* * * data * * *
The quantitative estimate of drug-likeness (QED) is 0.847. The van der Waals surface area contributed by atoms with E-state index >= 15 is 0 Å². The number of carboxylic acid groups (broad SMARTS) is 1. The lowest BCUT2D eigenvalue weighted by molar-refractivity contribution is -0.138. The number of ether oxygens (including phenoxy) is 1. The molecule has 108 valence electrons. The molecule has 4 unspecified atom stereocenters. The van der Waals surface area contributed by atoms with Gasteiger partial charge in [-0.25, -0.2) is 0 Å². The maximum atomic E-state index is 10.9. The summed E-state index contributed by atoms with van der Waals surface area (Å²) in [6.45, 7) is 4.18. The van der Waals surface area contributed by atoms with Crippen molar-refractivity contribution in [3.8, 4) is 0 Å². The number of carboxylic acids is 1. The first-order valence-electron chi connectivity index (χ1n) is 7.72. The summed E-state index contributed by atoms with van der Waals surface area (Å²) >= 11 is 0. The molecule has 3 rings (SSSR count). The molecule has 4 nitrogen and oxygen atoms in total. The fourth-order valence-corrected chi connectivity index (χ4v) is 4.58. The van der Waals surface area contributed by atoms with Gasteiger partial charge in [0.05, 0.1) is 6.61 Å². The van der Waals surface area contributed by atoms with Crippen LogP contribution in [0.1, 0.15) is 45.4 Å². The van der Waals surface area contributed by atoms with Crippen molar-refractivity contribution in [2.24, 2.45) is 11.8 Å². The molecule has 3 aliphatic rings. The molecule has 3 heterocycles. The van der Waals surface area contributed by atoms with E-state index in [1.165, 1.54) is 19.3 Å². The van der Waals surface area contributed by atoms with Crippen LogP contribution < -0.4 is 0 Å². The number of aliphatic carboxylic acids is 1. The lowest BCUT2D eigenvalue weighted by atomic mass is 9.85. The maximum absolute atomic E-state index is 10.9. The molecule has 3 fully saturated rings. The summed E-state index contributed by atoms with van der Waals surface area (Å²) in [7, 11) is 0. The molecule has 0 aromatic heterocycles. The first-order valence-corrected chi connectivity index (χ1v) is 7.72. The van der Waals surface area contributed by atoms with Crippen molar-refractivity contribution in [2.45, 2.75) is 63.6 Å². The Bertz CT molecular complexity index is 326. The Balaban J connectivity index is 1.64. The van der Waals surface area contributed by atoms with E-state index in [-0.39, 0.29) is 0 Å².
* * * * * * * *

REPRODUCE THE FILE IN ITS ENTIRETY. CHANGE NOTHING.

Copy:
The quantitative estimate of drug-likeness (QED) is 0.847. The van der Waals surface area contributed by atoms with E-state index >= 15 is 0 Å². The number of carboxylic acid groups (broad SMARTS) is 1. The lowest BCUT2D eigenvalue weighted by molar-refractivity contribution is -0.138. The number of ether oxygens (including phenoxy) is 1. The molecule has 108 valence electrons. The molecule has 4 unspecified atom stereocenters. The van der Waals surface area contributed by atoms with Gasteiger partial charge in [-0.25, -0.2) is 0 Å². The maximum atomic E-state index is 10.9. The summed E-state index contributed by atoms with van der Waals surface area (Å²) in [6.45, 7) is 4.18. The van der Waals surface area contributed by atoms with Crippen molar-refractivity contribution in [3.8, 4) is 0 Å². The number of carboxylic acids is 1. The first-order valence-electron chi connectivity index (χ1n) is 7.72. The summed E-state index contributed by atoms with van der Waals surface area (Å²) >= 11 is 0. The molecule has 3 rings (SSSR count). The molecule has 4 nitrogen and oxygen atoms in total. The fourth-order valence-corrected chi connectivity index (χ4v) is 4.58. The van der Waals surface area contributed by atoms with Gasteiger partial charge in [0.05, 0.1) is 6.61 Å². The van der Waals surface area contributed by atoms with Crippen LogP contribution in [0.1, 0.15) is 45.4 Å². The van der Waals surface area contributed by atoms with Crippen molar-refractivity contribution in [2.24, 2.45) is 11.8 Å². The molecule has 3 aliphatic rings. The molecule has 3 heterocycles. The van der Waals surface area contributed by atoms with E-state index in [1.165, 1.54) is 19.3 Å². The van der Waals surface area contributed by atoms with Crippen LogP contribution < -0.4 is 0 Å². The number of aliphatic carboxylic acids is 1. The lowest BCUT2D eigenvalue weighted by atomic mass is 9.85. The maximum absolute atomic E-state index is 10.9. The molecule has 3 fully saturated rings. The summed E-state index contributed by atoms with van der Waals surface area (Å²) in [7, 11) is 0. The molecule has 0 aromatic heterocycles. The first-order valence-corrected chi connectivity index (χ1v) is 7.72. The van der Waals surface area contributed by atoms with Crippen molar-refractivity contribution in [2.45, 2.75) is 63.6 Å². The Bertz CT molecular complexity index is 326. The Balaban J connectivity index is 1.64. The van der Waals surface area contributed by atoms with E-state index in [-0.39, 0.29) is 0 Å².